|MadSci Network: Physics|
The first thing you have to realize is that the `spinning motion' of electrons in the atom is just a convenient model which is good in some respects (e.g. in calculating the energy levels in the atom), but inaccurate in others (you just have to feel uneasy with the Bohr postulate!). Quantum mechanics has better ways to describe the atom, but they are admittedly more complicated (basically, the electron does not `spin' --- it has certain probabilities to be here or there, and these probabilities can be calculated by solving a certain partial differential equation, the Schrödinger Equation).
But even if we assume that electrons do spin around the nucleus, how could this be responsible for inertia? Bare electrons which are not bound to any nucleus also have mass and thus inertia, and they do not have to `spin' at all. The real reason why massive bodies show inertia at all is still somehow mystical.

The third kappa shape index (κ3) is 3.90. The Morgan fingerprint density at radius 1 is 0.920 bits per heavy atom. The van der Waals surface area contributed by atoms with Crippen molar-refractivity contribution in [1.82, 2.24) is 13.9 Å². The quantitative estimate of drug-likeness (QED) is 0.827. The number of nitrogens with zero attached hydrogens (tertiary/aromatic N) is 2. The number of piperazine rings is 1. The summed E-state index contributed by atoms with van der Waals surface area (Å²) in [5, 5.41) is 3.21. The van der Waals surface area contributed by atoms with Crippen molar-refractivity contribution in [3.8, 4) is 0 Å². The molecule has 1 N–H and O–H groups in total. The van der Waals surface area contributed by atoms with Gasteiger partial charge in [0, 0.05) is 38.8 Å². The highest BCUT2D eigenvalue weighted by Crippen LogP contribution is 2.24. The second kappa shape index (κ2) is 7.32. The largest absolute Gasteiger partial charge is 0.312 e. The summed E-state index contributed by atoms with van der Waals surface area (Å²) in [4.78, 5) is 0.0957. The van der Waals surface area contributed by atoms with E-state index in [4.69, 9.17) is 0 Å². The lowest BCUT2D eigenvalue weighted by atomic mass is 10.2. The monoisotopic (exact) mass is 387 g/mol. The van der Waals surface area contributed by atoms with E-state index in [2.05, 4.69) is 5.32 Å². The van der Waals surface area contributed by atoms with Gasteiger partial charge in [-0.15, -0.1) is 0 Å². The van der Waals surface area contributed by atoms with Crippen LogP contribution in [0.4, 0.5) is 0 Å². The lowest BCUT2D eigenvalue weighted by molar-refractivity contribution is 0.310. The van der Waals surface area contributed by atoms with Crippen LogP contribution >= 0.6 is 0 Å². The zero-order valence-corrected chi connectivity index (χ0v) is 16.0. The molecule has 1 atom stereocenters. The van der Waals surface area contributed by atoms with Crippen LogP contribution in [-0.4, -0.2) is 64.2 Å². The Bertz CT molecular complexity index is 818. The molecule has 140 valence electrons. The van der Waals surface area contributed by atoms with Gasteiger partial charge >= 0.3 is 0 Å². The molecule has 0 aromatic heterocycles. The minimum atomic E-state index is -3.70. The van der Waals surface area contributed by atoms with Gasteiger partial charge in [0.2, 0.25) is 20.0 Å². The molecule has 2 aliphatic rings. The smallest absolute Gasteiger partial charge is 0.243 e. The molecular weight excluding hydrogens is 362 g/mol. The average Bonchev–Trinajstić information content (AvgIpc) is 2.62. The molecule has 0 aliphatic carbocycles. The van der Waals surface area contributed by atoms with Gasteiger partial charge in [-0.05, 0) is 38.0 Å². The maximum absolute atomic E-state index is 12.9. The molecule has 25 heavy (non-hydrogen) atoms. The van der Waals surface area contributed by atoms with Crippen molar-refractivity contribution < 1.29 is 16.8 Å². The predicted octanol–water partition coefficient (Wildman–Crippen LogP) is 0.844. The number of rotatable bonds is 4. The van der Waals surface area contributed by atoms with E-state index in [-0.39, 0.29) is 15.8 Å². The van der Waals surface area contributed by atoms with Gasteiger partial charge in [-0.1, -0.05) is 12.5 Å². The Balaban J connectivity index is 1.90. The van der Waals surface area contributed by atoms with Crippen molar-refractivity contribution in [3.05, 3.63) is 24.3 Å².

There is another misconception in your question: The assumption that the `movement' of electrons inside the atom has something to do with finite temperature. This is not the case. All you can say is that the higher the temperature is the more energy levels get `populated', i.e. electrons get `pushed' to higher energy levels (or even get kicked out of the atom, a process which is called ionization). In other words, at zero temperature, all electrons in an atom are in a configuration which ensures minimal energy for the whole atom, which means that they inhabit the lowest energy levels permitted by the laws of physics. But the mass of the particles which constitute the atom is still there, and so is inertia, even at absolute zero!
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